Soul Axiom PS4 Review

Life after death—it’s one of the big questions. It doesn’t matter if you believe in a God or not, nor if your chosen God is a pot-bellied hippie, a bearded bastard or Dean Cain, the question remains. Wales Interactive’s first-person puzzler Soul Axiom asks a heavy question. That if the afterlife does not already exist, could technology make it so? It’s certainly an intriguing hook to hang your game on, and it’s one that gives this quirky title a very strong opening, one that almost makes you believe we could have something special on our hands, but when you get to the equally important question of ‘what else does it offer?’ The answer is far from desirable.

You play as a character who has just been uploaded into the digital afterlife, all set to begin your virtual eternal bliss surrounded by all your nostalgia and happy memories, like a 34-year-old man still listening to Sum 41 and playing Sonic the Hedgehog (shh, don’t judge). Unfortunately for you, what ends up happening is that you have to piece together the fragments of those memories after a rogue entity disrupts everything. So off you go, completing puzzles in various themed worlds, hoping to reclaim your lost legacy, and finally find the peace you were hoping to achieve in the digital paradise. A cracking set up for any game, a very strong start to the game, and it’s not just because of that tantalizing moral quandary of a hook.

There’s art direction on Soul Axiom that is striking, especially during the early stages and in the game’s central hub world. It’s an example of how to get the very best out of a limited budget. The digital afterlife hub is filled with towering angular neon buildings and monuments that evoke a very Tron-esque feel. While that all looks good, most of the various worlds within that hub are ugly and undernourished imitations of popular locations. This is obviously deliberate to a degree, but that doesn’t hide the glaring differences in design and creates an unfortunate disparity between them. Then there are the technical issues. Simply put, there are too many of them; glitches, tearing, textures not loading, sound cutting out, and more. It’s never game-destroying by any stretch, but it is astoundingly irritating to be assaulted by fixable problems so often. It’s sloppy and frankly embarrassing.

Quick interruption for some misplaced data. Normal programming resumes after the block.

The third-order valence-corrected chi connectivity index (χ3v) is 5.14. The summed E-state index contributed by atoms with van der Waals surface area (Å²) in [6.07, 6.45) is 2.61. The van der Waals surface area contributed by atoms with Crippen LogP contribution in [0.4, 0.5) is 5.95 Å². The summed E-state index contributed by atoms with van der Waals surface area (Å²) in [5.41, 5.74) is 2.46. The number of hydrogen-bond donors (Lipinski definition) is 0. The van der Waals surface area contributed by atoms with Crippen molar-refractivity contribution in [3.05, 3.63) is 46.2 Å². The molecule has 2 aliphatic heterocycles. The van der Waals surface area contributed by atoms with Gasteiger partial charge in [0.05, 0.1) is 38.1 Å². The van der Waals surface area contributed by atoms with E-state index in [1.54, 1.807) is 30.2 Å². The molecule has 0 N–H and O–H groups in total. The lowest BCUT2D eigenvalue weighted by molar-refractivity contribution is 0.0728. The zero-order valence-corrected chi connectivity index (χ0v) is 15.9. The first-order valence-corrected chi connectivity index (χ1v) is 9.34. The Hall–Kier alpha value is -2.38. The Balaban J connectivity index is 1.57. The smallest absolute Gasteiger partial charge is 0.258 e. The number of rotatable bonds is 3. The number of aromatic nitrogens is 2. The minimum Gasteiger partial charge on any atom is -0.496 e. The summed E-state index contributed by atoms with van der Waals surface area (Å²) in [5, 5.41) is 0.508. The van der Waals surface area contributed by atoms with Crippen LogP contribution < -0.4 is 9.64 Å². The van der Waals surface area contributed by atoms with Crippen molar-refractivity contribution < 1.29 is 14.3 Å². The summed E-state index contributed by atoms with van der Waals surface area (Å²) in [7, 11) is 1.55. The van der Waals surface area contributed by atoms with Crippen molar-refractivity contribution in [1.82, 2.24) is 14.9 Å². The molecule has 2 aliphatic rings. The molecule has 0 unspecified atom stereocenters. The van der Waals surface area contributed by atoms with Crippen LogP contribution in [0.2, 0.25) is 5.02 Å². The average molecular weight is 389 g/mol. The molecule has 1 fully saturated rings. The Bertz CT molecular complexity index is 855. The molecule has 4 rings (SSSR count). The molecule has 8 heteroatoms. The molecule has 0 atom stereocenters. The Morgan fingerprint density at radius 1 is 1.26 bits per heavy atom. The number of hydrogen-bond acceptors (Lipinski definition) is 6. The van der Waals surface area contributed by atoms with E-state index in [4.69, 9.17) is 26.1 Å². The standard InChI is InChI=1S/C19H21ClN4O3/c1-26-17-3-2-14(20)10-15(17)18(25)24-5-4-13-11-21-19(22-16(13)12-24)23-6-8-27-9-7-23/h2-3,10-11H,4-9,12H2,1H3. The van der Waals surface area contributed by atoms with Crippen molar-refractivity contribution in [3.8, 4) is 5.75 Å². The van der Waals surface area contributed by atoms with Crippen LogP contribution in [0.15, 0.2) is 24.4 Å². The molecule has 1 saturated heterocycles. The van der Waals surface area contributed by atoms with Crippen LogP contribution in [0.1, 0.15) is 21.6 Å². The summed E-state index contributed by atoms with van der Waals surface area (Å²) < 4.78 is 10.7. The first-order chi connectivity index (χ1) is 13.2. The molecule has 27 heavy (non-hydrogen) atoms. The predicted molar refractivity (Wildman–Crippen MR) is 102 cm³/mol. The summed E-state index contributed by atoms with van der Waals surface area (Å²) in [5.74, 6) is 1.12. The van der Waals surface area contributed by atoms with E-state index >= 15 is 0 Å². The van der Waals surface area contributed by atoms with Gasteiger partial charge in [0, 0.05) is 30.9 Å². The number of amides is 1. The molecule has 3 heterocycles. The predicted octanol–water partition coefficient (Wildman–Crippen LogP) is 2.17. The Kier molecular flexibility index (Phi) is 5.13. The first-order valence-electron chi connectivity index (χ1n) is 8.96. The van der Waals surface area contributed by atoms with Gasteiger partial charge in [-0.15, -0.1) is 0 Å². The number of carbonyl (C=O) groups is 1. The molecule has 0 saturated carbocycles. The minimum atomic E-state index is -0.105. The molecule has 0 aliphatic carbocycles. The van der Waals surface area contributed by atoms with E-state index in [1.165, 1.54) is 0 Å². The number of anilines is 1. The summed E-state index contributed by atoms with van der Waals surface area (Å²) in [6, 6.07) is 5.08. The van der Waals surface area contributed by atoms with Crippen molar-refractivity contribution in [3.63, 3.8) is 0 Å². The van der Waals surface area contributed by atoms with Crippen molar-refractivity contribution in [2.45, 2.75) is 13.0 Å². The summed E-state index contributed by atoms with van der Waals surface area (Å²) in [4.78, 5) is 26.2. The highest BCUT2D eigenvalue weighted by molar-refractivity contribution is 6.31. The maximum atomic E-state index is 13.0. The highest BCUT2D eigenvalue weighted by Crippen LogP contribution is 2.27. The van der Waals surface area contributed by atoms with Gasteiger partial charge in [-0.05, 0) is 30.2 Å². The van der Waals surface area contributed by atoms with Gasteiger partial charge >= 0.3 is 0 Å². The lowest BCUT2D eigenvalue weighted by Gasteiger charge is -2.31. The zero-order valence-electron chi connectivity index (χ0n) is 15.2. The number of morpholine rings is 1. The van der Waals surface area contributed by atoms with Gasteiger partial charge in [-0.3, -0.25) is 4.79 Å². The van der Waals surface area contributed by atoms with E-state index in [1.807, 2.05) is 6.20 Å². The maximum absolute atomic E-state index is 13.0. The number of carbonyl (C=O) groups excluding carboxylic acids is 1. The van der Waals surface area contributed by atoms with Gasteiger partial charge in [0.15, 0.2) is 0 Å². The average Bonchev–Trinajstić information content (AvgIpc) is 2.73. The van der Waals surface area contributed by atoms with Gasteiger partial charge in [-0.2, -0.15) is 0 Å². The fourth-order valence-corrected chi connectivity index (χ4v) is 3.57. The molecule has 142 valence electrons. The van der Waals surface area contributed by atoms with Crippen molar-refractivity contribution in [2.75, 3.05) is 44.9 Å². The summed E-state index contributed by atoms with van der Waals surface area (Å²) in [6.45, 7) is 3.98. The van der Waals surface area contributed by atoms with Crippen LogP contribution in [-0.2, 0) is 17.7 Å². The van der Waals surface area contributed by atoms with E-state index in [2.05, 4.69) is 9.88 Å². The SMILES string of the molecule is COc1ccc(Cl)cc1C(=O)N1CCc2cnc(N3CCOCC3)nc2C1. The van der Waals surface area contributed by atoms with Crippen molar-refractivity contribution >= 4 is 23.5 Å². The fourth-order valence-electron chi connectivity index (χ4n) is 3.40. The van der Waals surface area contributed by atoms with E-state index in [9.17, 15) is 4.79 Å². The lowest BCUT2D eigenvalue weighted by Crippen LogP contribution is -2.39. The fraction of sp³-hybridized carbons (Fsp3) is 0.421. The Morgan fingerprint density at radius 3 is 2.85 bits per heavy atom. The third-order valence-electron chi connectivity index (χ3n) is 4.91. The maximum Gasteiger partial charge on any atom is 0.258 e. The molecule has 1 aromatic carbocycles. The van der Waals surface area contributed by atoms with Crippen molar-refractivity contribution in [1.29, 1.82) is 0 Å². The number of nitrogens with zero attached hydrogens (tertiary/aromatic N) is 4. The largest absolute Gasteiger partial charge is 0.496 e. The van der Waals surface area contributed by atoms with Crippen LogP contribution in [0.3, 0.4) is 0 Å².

Still, visual fidelity isn’t really supposed to be the selling point for Soul Axiom (though, y’know…it helps if it is at least consistent). No, you are supposed to be here for challenging puzzle-solving, and intriguing, philosophical storytelling. You get little of either sadly, despite the early promise of both.

The puzzles are initially simple enough, which is perfectly acceptable because you naturally believe that there will be some deal of progression in challenge and complexity as your time spent in the game grows longer. Instead, things hit a plateau pretty swiftly, and everything becomes horribly routine at best, and confoundingly lazy or obtuse at worst. You pick up different ‘powers’ on your travels, and these help you to solve any puzzles that require them. One early one ‘deletes’ or ‘fills’ parts of the scenery to make certain objects move, and soon after that you get a time-based power that rewinds objects to make them form differently, and further powers expand on similar themes. You are able to shift between these powers on the fly and some later puzzles require a combination of these in order to progress. There’s little in the way of novel thought put into their use however, with everything being a bit too straightforward in the way it’s highlighted. Then the puzzles themselves just feel like an afterthought; hastily scribbled in long after the concept became a reality. It’s once again, not horrible, just badly-made nonsense blended with cookie-cutter puzzle design best left on the children’s activity pack it was gleaned from. I’m not angry, just disappointed.

The story fares no better. The initial setup promises an enriching morality tale with a really interesting talking point originating from its digital afterlife theme. On the one hand you could say that all the right ideas are here, but on the other you can say that there’s only snippets of those right ideas to be discovered, and that what is there looks to have been sliced up further and shoved into a wood chipper before being randomly pieced together to create a mosaic of confusing, nonsensical gubbins that does little but achieve the unwanted distinction of being incredibly hard to follow and painfully dull to boot. You could forgive the relatively underwhelming puzzles and haphazard visuals and audio if the story had just managed to be worth caring about, but it’s neither complex enough to draw in the thinking crowd, nor fantastical enough to wow anyone else. It’s almost as if the early moments were created in a vacuum, as they offer the promise of a game that simply does not exist after you first divert from the hub.

The parts are all there for something far better than what Wales Interactive serves up. It’s hard to be mean-spirited about Soul Axiom, because its complete lack of innovation after the setup is more frustrating and heartbreaking than insulting, but mean-spirited is still exactly how I feel. The aspects of the game that do click deserve better than being mashed into this blender full of asbestos and broken glass that makes up the filling of this far-from-tasty game pie. Soul Axiom may not be a genuinely terrible game, but it is a terribly put together one.



The Final Word

Initial intrigue brought upon by Soul Axiom’s cool concept and sharp art design quickly tumble downhill when you discover that everything else is a rough, unsatisfying husk that disappoints in a way that brings out your frustration more than your anger. This is one poor soul.